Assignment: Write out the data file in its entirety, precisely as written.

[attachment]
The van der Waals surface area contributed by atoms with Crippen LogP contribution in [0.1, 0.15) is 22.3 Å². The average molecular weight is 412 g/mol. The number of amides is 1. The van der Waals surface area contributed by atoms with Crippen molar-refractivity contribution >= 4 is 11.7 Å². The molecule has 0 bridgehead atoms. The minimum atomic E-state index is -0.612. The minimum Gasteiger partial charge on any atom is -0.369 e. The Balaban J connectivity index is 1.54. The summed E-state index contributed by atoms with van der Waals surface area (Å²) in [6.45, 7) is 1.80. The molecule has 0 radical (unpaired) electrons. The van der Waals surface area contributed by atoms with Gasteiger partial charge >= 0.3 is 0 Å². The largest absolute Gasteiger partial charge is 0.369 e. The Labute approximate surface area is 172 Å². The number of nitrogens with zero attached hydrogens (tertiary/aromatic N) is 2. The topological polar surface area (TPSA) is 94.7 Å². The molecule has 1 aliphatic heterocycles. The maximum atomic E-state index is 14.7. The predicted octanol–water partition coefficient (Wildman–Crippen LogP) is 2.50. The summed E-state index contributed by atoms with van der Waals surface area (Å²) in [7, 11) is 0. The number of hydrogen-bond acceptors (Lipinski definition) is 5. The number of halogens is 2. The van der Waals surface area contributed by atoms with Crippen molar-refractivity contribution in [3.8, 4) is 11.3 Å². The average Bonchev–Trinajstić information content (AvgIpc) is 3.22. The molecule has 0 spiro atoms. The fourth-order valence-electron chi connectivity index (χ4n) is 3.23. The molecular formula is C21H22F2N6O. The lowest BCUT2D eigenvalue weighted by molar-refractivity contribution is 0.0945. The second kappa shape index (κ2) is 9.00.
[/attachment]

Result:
The van der Waals surface area contributed by atoms with Crippen LogP contribution in [0.1, 0.15) is 22.3 Å². The average molecular weight is 412 g/mol. The number of amides is 1. The van der Waals surface area contributed by atoms with Crippen molar-refractivity contribution >= 4 is 11.7 Å². The molecule has 0 bridgehead atoms. The minimum atomic E-state index is -0.612. The minimum Gasteiger partial charge on any atom is -0.369 e. The Balaban J connectivity index is 1.54. The summed E-state index contributed by atoms with van der Waals surface area (Å²) in [6.45, 7) is 1.80. The molecule has 0 radical (unpaired) electrons. The van der Waals surface area contributed by atoms with Gasteiger partial charge >= 0.3 is 0 Å². The largest absolute Gasteiger partial charge is 0.369 e. The Labute approximate surface area is 172 Å². The number of nitrogens with zero attached hydrogens (tertiary/aromatic N) is 2. The topological polar surface area (TPSA) is 94.7 Å². The molecule has 1 aliphatic heterocycles. The maximum atomic E-state index is 14.7. The predicted octanol–water partition coefficient (Wildman–Crippen LogP) is 2.50. The summed E-state index contributed by atoms with van der Waals surface area (Å²) in [7, 11) is 0. The number of hydrogen-bond acceptors (Lipinski definition) is 5. The number of halogens is 2. The van der Waals surface area contributed by atoms with Crippen molar-refractivity contribution in [3.8, 4) is 11.3 Å². The average Bonchev–Trinajstić information content (AvgIpc) is 3.22. The molecule has 0 spiro atoms. The fourth-order valence-electron chi connectivity index (χ4n) is 3.23. The molecular formula is C21H22F2N6O. The lowest BCUT2D eigenvalue weighted by molar-refractivity contribution is 0.0945. The second kappa shape index (κ2) is 9.00.